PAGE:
My Search for an Epic Summer Read

Now that the semester is over and I am on summer vacation, my usual feelings of restlessness have set in. Sinking into a novel of epic proportions, like War and Peace which absorbed me for weeks during the winter months, would be just the cure. I took to literary Twitter to ask for suggestions and I was given so many wonderful recommendations I thought I would compile the ones that were the top contenders for me. To see the full thread go to my Twitter feed @magistrabeck.

The following are books that are sitting on my bookshelves that I was already considering:

The Balkan Trilogy, Olivia Manning
Life and Fate, Vasily Grossman
Zibaldone, Giacomo Leopardi
Alberta Trilogy, Cora Sandel
Memoirs, Alexander Herzen
Daniel Deronda, George Eliot
The Portrait of a Lady, Henry James
The Magic Mountain, Thomas Mann

These are my favorites from the Twitter suggestions:

The Charterhouse of Parma, Stendhal
Don Quixote, Cervantes
The Idiot, Brothers Karamazov, Dostoevsky
Parallel Stories, The Book of Memories, Peter Nadas
Three Trapped Tigers, Guillermo Cabrera Infante
The Glastonbury Romance, John Cowper Powys
Berlin Alexanderplatz, Alfred Doblin
In Search of Lost Time, Proust
The Transylvanian Trilogy, Miklos Banffy
The Death of Vergil, Hermann Broch
Parade’s End, Ford Maddox Ford

And Anthony at Times Flow shared a link to his excellent list of “Monsters” he intends to read:

And finally, my husband handed me a copy of The Sot Weed Factor by John Barth. Knowing his very wry sense of humor I assumed it was a joke, but he swears it’s a serious suggestion. Speaking of joke recommendations, Tony Messenger suggested I crack open my copy of Bottom’s Dream. But I am afraid that might be a little too epic for me at this point.


Filed under Opinion Posts

34 responses to “My Search for an Epic Summer Read

  1. I am going a different route this summer and tucking some more conventional narrative novels into my TBR and it’s very refreshing because I have some focused critical review reading ahead (and quite a bit of other life stuff). But I thought of a book to suggest—Agaat by Marlene van Niekerk (sometimes called The Way of the Women). It’s fairly recent (2004 in Afrikaans/2010 in English) but it is a magnificent, complex, epic novel and a masterful translation.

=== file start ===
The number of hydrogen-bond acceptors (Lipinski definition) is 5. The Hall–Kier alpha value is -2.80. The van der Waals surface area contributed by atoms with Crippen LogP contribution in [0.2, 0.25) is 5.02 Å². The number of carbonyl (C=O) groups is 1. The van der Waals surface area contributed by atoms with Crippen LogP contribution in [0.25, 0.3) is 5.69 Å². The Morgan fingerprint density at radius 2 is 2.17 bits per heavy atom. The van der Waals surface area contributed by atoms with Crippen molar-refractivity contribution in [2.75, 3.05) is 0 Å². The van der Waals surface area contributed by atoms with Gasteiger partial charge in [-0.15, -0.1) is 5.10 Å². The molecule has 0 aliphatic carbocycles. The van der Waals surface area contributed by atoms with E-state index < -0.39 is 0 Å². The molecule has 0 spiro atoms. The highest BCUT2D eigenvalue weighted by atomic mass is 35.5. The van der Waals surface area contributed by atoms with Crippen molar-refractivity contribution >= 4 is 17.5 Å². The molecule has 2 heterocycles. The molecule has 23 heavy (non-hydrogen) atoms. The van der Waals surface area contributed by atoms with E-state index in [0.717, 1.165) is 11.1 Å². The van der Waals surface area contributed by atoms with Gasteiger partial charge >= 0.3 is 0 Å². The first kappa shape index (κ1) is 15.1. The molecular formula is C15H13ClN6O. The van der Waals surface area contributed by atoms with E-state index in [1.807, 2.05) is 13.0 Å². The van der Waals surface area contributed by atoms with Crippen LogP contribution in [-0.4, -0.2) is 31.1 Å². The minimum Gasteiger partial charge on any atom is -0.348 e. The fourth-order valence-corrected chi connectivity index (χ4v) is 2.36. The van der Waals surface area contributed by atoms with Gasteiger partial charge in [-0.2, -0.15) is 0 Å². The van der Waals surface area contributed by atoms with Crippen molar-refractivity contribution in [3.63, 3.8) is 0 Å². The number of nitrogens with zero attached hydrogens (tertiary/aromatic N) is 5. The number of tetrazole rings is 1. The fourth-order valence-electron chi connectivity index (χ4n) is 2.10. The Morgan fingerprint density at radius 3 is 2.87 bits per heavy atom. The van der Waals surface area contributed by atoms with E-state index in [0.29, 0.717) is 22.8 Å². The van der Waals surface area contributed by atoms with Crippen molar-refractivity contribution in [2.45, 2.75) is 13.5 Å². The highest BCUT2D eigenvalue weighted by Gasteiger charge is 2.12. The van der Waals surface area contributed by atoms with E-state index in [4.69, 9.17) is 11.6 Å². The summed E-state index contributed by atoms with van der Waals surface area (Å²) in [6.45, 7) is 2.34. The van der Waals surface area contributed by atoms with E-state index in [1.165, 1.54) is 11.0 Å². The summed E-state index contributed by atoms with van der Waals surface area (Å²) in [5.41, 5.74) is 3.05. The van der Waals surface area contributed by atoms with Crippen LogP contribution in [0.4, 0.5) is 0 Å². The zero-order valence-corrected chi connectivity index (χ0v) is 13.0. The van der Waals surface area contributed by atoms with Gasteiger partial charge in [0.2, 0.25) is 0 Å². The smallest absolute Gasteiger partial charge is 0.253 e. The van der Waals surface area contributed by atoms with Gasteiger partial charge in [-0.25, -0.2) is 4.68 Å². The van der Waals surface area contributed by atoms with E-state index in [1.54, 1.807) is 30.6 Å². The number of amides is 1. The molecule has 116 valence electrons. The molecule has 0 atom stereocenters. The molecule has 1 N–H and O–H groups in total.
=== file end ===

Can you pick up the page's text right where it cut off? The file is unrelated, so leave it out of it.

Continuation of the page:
Liked by 1 person

  2. The Miklos Banffy you have listed is only the first volume of a trilogy… longer than W&P in total. But it drew me in and kept me hooked throughout; it’s one I think I will go back to.

    Liked by 1 person

  3. I missed your Twitter feed on this but the first book I thought about when you mentioned War and Peace is the Transylvanian Trilogy by Miklos Banffy. (They Were Counted is the first volume)

    Then there’s always Alexandre Dumas, he goes well with “epic”. And also Anthony Trollope’s Chronicles of Barsetshire.

    In Search of Lost Time is wonderful but not epic, in my opinion.


    • xyzzzz

      Yes – Lost Time (and Quixote and Death of Virgil (from the list above)) never felt epic. Within a few pages you knew you would finish. Its a communion of voice and your ability to receive that voice at the point in your life in which you encounter it.

      Liked by 1 person

  4. I really struggle with Don Quixote, it’s a good read but I always find it hard to keep going. Not sure if you’re looking for some other suggestions (I see you have plenty already) but I would highly recommend Kristen Lavransdatter by Sigrid Unset which I found completely absorbing and I would recommend to anyone who is willing to give a chunkster a go. A much underrated book (except Undset won the Nobel Prize, so perhaps under-known is more appropriate. And there’s The Tale of Genji, of course, but I think (controversy) Lavransdatter is better.

    Liked by 1 person